A friend’s daughter, Heidi, recently became a mother for the first time. Like many first-time parents, Heidi and her husband would dream about their life as a family of three. They planned the nursery, collected their favorite books, and planned baby names. They read books to understand the pregnancy and how to care for their baby.
They were so calm and relaxed throughout the pregnancy and delivery, you would have thought they were experienced parents. Even their delivery was smooth, with their son arriving on their due date with eight hours of labor. They quickly took to parenting with confidence and without hesitation. During two days in the hospital, they mastered feeding, changing, swaddling and soothing their son, day and night.
The day they were discharged, my friend got a call from her Heidi. Her daughter was panicked, “Can you come over now? We can’t believe they let us leave the hospital with him!” That moment that every new parent experiences…the overwhelming feeling of responsibility. It is up to you to keep the baby alive and nurtured, and you have no experience. The steep mountain of parenthood lay before them and they realized how unprepared they felt. The weight of responsibility set in and they became terrified. They wanted a guide and reassurance they were doing it “right.”
Leadership is a lot like parenting.
First-time people leaders or leaders new to a role often have that moment of “oh wow, I am the one everyone is looking to for guidance…I need to step up here.” With each step forward, the leader questioning internally “am I doing this right?” Or “I can’t believe they asked me to lead this!” In many ways, the goal of being a leader is the same as the goal of parenting: to be a steward helping to create a healthy and safe environment for experiences that shape the growth and development of an individual.
When I coach executives, there are three areas I help them focus upon to bring out the best of their employees:
1. My sister’s home has a painted sign up of family rules on their wall. It talks about how they communicate, treat, value and respect each other in their family. The same is true for a good leader. Make the things that you value, reinforce and discourage known to help people understand what to expect from you. What is important to you as a leader? What do you expect from your employees? What can they expect from you? Be clear about these by both sharing your values and expectations intentionally.
I like to create a “Working with me” document to share with each employee and ask them to do the same. These describe where you are at your best, what is weakening to you, your best day at work, professional pet peeves, when to reach out for help, preferences for receiving feedback and recognition, and a list of favorite books, articles and podcasts. Starting a working relationship exchanging and discussing these establishes insights, builds trust and creates a strong foundation.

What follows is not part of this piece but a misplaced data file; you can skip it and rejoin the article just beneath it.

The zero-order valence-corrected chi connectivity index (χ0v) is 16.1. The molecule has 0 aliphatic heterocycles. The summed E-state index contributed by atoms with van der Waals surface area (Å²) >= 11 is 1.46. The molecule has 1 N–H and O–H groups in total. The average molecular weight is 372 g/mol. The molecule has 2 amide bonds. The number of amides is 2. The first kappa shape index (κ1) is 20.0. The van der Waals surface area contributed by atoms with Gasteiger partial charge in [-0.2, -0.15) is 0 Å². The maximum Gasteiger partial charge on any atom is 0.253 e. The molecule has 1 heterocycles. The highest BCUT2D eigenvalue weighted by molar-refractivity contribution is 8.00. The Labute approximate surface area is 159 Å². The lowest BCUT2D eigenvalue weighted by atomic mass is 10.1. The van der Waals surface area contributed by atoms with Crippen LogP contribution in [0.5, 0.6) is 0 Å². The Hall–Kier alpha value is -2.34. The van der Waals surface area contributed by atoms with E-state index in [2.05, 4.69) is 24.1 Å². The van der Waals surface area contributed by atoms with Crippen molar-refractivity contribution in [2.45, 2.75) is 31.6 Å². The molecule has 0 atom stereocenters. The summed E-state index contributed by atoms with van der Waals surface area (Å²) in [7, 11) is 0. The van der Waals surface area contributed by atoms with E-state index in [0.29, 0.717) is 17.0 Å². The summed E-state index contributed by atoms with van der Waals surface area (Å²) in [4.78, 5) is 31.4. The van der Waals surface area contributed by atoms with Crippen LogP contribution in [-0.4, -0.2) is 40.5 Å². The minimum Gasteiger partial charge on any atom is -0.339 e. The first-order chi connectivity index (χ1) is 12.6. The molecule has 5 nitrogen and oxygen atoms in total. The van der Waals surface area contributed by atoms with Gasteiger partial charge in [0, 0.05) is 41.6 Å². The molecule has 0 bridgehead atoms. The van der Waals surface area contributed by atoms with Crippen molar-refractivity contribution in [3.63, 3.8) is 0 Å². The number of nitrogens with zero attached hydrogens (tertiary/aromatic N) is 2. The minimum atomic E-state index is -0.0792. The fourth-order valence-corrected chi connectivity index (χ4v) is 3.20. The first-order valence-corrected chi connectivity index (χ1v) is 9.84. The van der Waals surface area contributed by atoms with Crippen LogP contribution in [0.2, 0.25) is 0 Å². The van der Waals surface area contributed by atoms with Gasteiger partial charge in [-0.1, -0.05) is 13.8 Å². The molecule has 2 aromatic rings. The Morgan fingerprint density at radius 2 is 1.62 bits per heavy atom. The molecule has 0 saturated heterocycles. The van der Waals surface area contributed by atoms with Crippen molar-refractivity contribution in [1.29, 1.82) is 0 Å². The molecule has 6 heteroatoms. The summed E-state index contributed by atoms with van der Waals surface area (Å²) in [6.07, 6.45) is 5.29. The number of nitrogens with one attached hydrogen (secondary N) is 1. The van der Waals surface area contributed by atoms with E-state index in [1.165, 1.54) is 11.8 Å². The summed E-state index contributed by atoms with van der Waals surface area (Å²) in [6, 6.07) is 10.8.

2. It’s not about you, it’s about them. When parenting multiple children, what you do for one won’t necessarily work for the other. As a leader, you will need to approach each person differently to bring out their best. It is about figuring out what each person needs to bring out their best and then removing the obstacles to do just that. People communicate differently, are motivated by different things and crave different types of reinforcements. Great leaders know what helps each employee shine, maximizes the opportunity for that, and regularly checks in with the employee. They provide real-time feedback, sharing both things they are doing well and the things to consider doing differently moving forward.
3. One of my friends has a phrase she uses with her two sons: “Choices have consequences.” Where possible, she gives them choice of how they proceed: from which dessert to eat to which games they play. They talk through the choices available, they decide and accept the result. When choices turn out different than they thought, they accept it and figure out what to do. The best leaders state the outcomes and have the employee decide how to best achieve that outcome. The leader must empower and hold the employee accountable at the same time. When people get to choose what and how they will do something to address an outcome, they will be more engaged, perform better and problem solve when troubles arise.
Both parenting and leadership are uniquely challenging because they deal with shaping different people. When you figure out one stage, something new happens: You gain a larger team, new role, or increased complexity. Like parenting, leadership continually evolves. Heidi is now expecting her second child. I’m sure she will soon think “What was I so concerned about with one baby; one was easy compared to two!” The great news is that she is not only learning how to parent, she is learning how to be a great leader by bringing the best out of people.
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About the author:
Karen Eber is a Leadership Development and Culture expert based in Atlanta, GA. She brings 20+ years leading Leadership Development and Culture experience for companies like HP, Deloitte, and General Electric. She is the owner and founder of Eber Leadership Group, working internationally, helping individuals, teams and organizations perform their best through identifying and leveraging their strengths and constructively working through challenges. Karen uses a storytelling approach to point out examples in everyday life that inspire all people to reach their leadership potential and be #betterthanyesterday.
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